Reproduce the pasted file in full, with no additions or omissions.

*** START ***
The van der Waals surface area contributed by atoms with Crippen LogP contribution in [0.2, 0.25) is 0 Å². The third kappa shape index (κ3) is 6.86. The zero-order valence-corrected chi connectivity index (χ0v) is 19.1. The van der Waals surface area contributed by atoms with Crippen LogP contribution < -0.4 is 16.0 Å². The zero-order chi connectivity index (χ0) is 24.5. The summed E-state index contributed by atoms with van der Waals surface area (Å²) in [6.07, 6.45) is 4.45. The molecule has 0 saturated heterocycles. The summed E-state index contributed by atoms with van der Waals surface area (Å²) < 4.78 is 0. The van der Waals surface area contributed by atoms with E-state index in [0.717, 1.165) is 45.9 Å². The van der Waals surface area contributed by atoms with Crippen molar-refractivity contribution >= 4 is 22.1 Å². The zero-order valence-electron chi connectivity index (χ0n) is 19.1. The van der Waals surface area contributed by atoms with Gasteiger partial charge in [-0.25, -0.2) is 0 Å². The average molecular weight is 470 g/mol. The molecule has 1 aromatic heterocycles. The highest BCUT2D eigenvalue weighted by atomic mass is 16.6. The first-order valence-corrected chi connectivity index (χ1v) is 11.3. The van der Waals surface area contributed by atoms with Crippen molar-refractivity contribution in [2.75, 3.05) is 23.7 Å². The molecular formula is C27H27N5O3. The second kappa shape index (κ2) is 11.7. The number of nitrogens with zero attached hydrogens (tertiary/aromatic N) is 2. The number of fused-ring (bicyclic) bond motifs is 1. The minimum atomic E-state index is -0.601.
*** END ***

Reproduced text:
The van der Waals surface area contributed by atoms with Crippen LogP contribution in [0.2, 0.25) is 0 Å². The third kappa shape index (κ3) is 6.86. The zero-order valence-corrected chi connectivity index (χ0v) is 19.1. The van der Waals surface area contributed by atoms with Crippen LogP contribution < -0.4 is 16.0 Å². The zero-order chi connectivity index (χ0) is 24.5. The summed E-state index contributed by atoms with van der Waals surface area (Å²) in [6.07, 6.45) is 4.45. The molecule has 0 saturated heterocycles. The summed E-state index contributed by atoms with van der Waals surface area (Å²) < 4.78 is 0. The van der Waals surface area contributed by atoms with E-state index in [0.717, 1.165) is 45.9 Å². The van der Waals surface area contributed by atoms with Crippen molar-refractivity contribution >= 4 is 22.1 Å². The zero-order valence-electron chi connectivity index (χ0n) is 19.1. The van der Waals surface area contributed by atoms with Gasteiger partial charge in [-0.25, -0.2) is 0 Å². The average molecular weight is 470 g/mol. The molecule has 1 aromatic heterocycles. The highest BCUT2D eigenvalue weighted by atomic mass is 16.6. The first-order valence-corrected chi connectivity index (χ1v) is 11.3. The van der Waals surface area contributed by atoms with Crippen molar-refractivity contribution in [2.75, 3.05) is 23.7 Å². The molecular formula is C27H27N5O3. The second kappa shape index (κ2) is 11.7. The number of nitrogens with zero attached hydrogens (tertiary/aromatic N) is 2. The number of fused-ring (bicyclic) bond motifs is 1. The minimum atomic E-state index is -0.601.